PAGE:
A difficult conversation to have.
There’s a fine line between wanting to protect someone you love because you care about their wellbeing versus not giving your child the opportunity to grow up and gain their independence. Whilst it is obviously important for families to try and create a good moral environment for their offspring to grow up in for their future lives, it must be accepted that interfering can lead to rebellion (particularly during the teenage years) so the well-meaning parents could end up just making the situation worse if they push it too far. As with most things in life, a good balance is the key. Don’t over-do the ‘I want to know where you are and what you’re doing at all times’ aspect of parenting; the best thing to do is to set your children a good moral example.
Also, the child is going to have to grow up one day and learn to make their own choices and decisions about morality and ethics in their lives. It is a parent’s job to guide but not force their own ideas of morality and ethics onto their offspring. Parents need to be able to let their children make – and learn from – their own mistakes and families also need to ensure that whilst certain behaviours are expected, people do make mistakes and we can forgive, learn from them, then move on.
Click this picture to see the Telegraph's take on the story about under-age girls getting the pill from pharmacies.
Thinking back to the original news stories which sparked this debate, if we think about it, allowing under-age girls to obtain contraception more easily, we are actually helping to prevent a much bigger problem (i.e. early motherhood) and it is better to do that than to waste time preaching to the young girl about under-age sex. The girl will have heard all about the dangers and irresponsibility of under-age sex before and pharmacies are already well-versed in providing counselling when they conduct the EHC (Emergency Hormonal Contraception) service which the majority of PCTs (Primary Care Trusts) up and down the country have already put into operation at a local level. Most EHC services can be accessed by under-age girls, but these are only a temporary solution whereas the pill is more permanent.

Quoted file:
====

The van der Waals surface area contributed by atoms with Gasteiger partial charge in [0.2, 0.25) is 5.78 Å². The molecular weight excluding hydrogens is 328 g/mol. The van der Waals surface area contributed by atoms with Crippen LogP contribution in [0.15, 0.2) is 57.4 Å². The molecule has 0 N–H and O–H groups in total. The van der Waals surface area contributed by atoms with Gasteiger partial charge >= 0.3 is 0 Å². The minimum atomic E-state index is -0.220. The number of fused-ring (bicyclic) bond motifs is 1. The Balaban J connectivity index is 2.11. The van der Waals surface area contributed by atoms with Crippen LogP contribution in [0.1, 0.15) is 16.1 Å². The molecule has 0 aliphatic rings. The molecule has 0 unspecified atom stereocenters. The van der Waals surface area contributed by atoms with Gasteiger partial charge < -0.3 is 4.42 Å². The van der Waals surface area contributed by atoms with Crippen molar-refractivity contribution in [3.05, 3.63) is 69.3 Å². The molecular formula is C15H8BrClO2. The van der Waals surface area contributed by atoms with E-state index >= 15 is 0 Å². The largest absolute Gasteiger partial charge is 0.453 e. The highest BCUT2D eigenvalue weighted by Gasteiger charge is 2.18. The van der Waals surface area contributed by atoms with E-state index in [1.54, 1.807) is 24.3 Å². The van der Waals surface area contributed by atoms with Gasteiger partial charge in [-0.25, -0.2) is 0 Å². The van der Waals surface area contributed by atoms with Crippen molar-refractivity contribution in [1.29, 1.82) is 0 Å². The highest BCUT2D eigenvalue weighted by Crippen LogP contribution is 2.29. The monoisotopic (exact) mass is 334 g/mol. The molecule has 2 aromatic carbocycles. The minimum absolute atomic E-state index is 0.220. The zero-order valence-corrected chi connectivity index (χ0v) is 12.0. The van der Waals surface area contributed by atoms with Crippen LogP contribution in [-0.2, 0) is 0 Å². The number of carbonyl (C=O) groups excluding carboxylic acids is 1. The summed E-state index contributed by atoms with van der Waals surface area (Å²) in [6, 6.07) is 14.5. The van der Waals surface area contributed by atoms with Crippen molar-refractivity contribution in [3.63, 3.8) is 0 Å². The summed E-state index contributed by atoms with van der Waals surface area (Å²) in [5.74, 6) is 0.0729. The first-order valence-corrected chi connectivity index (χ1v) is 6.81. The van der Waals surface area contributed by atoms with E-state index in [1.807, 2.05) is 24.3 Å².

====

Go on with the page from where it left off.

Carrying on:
I think some parents (and politicians) are concerned that making the pill more readily available might appear as if society is ignoring or ‘accepting’ under-age sex. This is not the case at all: in fact, by allowing pharmacies to offer the pill without the need for a prescription, these vulnerable girls, who may be terrified of asking their family doctor about contraception, can gain access to it and to the one-on-one counselling from an impartial third party that goes with it. It would help to protect under-age girls, but obviously should not be used to replace the need to educate young people about sex and the law.
Lastly, I just want to turn this article on its head by highlighting a completely different type of parental interference. It’s been reported that some parents are helping their young children to create social media profiles on sites such as Facebook. Unfortunately, by allowing your child to join sites such as Facebook or accessing chat rooms, you aren’t considering the potentially unsuitable nature of these websites. There are adverts, invitations to join groups and messages that can be easily sent and received without being filtered and so they can contain swearwords, violence or sexual references.